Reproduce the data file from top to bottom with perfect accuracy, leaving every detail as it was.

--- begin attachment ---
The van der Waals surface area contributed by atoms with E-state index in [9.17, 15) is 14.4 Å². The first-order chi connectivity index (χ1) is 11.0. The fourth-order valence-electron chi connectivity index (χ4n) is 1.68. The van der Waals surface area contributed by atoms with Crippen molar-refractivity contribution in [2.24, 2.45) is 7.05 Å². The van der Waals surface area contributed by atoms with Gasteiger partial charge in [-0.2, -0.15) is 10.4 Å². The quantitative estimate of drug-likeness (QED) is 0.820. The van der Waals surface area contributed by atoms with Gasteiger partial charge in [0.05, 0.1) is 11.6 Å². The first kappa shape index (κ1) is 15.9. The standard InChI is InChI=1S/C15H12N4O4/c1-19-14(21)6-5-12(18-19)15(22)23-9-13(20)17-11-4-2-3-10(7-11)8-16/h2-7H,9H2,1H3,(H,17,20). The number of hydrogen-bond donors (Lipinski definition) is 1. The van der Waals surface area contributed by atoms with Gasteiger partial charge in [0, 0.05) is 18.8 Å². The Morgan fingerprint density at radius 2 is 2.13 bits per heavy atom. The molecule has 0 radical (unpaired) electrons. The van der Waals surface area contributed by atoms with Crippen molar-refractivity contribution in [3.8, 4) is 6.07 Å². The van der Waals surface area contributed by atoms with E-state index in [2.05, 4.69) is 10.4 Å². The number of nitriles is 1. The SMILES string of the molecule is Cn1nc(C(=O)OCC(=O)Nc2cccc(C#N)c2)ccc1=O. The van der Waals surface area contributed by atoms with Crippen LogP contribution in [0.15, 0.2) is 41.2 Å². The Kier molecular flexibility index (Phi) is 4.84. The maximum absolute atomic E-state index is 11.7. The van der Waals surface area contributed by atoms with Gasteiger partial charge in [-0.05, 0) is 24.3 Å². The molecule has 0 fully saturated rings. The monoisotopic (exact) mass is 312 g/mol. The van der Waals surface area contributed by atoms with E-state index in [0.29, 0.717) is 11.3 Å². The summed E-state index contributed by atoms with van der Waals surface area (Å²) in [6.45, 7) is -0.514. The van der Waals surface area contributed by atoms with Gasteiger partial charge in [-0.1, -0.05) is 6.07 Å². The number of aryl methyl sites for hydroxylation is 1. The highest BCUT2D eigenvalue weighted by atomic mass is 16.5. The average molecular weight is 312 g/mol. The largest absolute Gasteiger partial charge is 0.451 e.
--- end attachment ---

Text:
The van der Waals surface area contributed by atoms with E-state index in [9.17, 15) is 14.4 Å². The first-order chi connectivity index (χ1) is 11.0. The fourth-order valence-electron chi connectivity index (χ4n) is 1.68. The van der Waals surface area contributed by atoms with Crippen molar-refractivity contribution in [2.24, 2.45) is 7.05 Å². The van der Waals surface area contributed by atoms with Gasteiger partial charge in [-0.2, -0.15) is 10.4 Å². The quantitative estimate of drug-likeness (QED) is 0.820. The van der Waals surface area contributed by atoms with Gasteiger partial charge in [0.05, 0.1) is 11.6 Å². The first kappa shape index (κ1) is 15.9. The standard InChI is InChI=1S/C15H12N4O4/c1-19-14(21)6-5-12(18-19)15(22)23-9-13(20)17-11-4-2-3-10(7-11)8-16/h2-7H,9H2,1H3,(H,17,20). The number of hydrogen-bond donors (Lipinski definition) is 1. The van der Waals surface area contributed by atoms with Gasteiger partial charge in [0, 0.05) is 18.8 Å². The Morgan fingerprint density at radius 2 is 2.13 bits per heavy atom. The molecule has 0 radical (unpaired) electrons. The van der Waals surface area contributed by atoms with Crippen molar-refractivity contribution in [3.8, 4) is 6.07 Å². The van der Waals surface area contributed by atoms with E-state index in [2.05, 4.69) is 10.4 Å². The number of nitriles is 1. The SMILES string of the molecule is Cn1nc(C(=O)OCC(=O)Nc2cccc(C#N)c2)ccc1=O. The van der Waals surface area contributed by atoms with Crippen LogP contribution in [0.15, 0.2) is 41.2 Å². The Kier molecular flexibility index (Phi) is 4.84. The maximum absolute atomic E-state index is 11.7. The van der Waals surface area contributed by atoms with Gasteiger partial charge in [-0.05, 0) is 24.3 Å². The molecule has 0 fully saturated rings. The monoisotopic (exact) mass is 312 g/mol. The van der Waals surface area contributed by atoms with E-state index in [0.29, 0.717) is 11.3 Å². The summed E-state index contributed by atoms with van der Waals surface area (Å²) in [6.45, 7) is -0.514. The van der Waals surface area contributed by atoms with Gasteiger partial charge in [-0.1, -0.05) is 6.07 Å². The number of aryl methyl sites for hydroxylation is 1. The highest BCUT2D eigenvalue weighted by atomic mass is 16.5. The average molecular weight is 312 g/mol. The largest absolute Gasteiger partial charge is 0.451 e.